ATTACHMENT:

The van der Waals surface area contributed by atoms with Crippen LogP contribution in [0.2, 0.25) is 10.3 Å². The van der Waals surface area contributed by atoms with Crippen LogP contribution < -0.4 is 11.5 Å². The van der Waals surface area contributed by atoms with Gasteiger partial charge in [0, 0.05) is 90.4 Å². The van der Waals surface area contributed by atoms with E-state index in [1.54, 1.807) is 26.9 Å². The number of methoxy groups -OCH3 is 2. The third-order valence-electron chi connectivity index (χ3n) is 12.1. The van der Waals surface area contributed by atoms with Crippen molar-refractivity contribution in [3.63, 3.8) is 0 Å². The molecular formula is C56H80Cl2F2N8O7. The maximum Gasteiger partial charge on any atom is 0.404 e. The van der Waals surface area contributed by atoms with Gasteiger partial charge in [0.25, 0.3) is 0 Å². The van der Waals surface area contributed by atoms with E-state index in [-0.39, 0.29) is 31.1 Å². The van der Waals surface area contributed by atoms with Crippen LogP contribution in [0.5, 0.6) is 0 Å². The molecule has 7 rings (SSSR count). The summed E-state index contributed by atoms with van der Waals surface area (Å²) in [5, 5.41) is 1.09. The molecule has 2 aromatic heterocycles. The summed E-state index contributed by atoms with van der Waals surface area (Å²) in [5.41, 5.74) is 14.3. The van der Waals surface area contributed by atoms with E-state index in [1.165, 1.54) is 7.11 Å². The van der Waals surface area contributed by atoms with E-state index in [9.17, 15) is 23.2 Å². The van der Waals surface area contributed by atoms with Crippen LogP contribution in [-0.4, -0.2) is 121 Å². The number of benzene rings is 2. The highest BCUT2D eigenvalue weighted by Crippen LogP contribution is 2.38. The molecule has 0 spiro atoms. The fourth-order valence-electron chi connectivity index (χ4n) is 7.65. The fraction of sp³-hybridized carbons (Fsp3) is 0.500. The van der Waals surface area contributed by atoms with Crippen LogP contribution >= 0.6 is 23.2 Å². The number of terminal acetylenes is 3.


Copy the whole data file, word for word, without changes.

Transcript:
The van der Waals surface area contributed by atoms with Crippen LogP contribution in [0.2, 0.25) is 10.3 Å². The van der Waals surface area contributed by atoms with Crippen LogP contribution < -0.4 is 11.5 Å². The van der Waals surface area contributed by atoms with Gasteiger partial charge in [0, 0.05) is 90.4 Å². The van der Waals surface area contributed by atoms with E-state index in [1.54, 1.807) is 26.9 Å². The number of methoxy groups -OCH3 is 2. The third-order valence-electron chi connectivity index (χ3n) is 12.1. The van der Waals surface area contributed by atoms with Crippen molar-refractivity contribution in [3.63, 3.8) is 0 Å². The molecular formula is C56H80Cl2F2N8O7. The maximum Gasteiger partial charge on any atom is 0.404 e. The van der Waals surface area contributed by atoms with Gasteiger partial charge in [0.25, 0.3) is 0 Å². The van der Waals surface area contributed by atoms with E-state index in [-0.39, 0.29) is 31.1 Å². The van der Waals surface area contributed by atoms with Crippen LogP contribution in [0.5, 0.6) is 0 Å². The molecule has 7 rings (SSSR count). The summed E-state index contributed by atoms with van der Waals surface area (Å²) in [5, 5.41) is 1.09. The molecule has 2 aromatic heterocycles. The summed E-state index contributed by atoms with van der Waals surface area (Å²) in [5.41, 5.74) is 14.3. The van der Waals surface area contributed by atoms with E-state index in [1.165, 1.54) is 7.11 Å². The van der Waals surface area contributed by atoms with E-state index in [9.17, 15) is 23.2 Å². The van der Waals surface area contributed by atoms with Crippen LogP contribution in [-0.4, -0.2) is 121 Å². The number of benzene rings is 2. The highest BCUT2D eigenvalue weighted by Crippen LogP contribution is 2.38. The molecule has 0 spiro atoms. The fourth-order valence-electron chi connectivity index (χ4n) is 7.65. The fraction of sp³-hybridized carbons (Fsp3) is 0.500. The van der Waals surface area contributed by atoms with Crippen LogP contribution >= 0.6 is 23.2 Å². The number of terminal acetylenes is 3.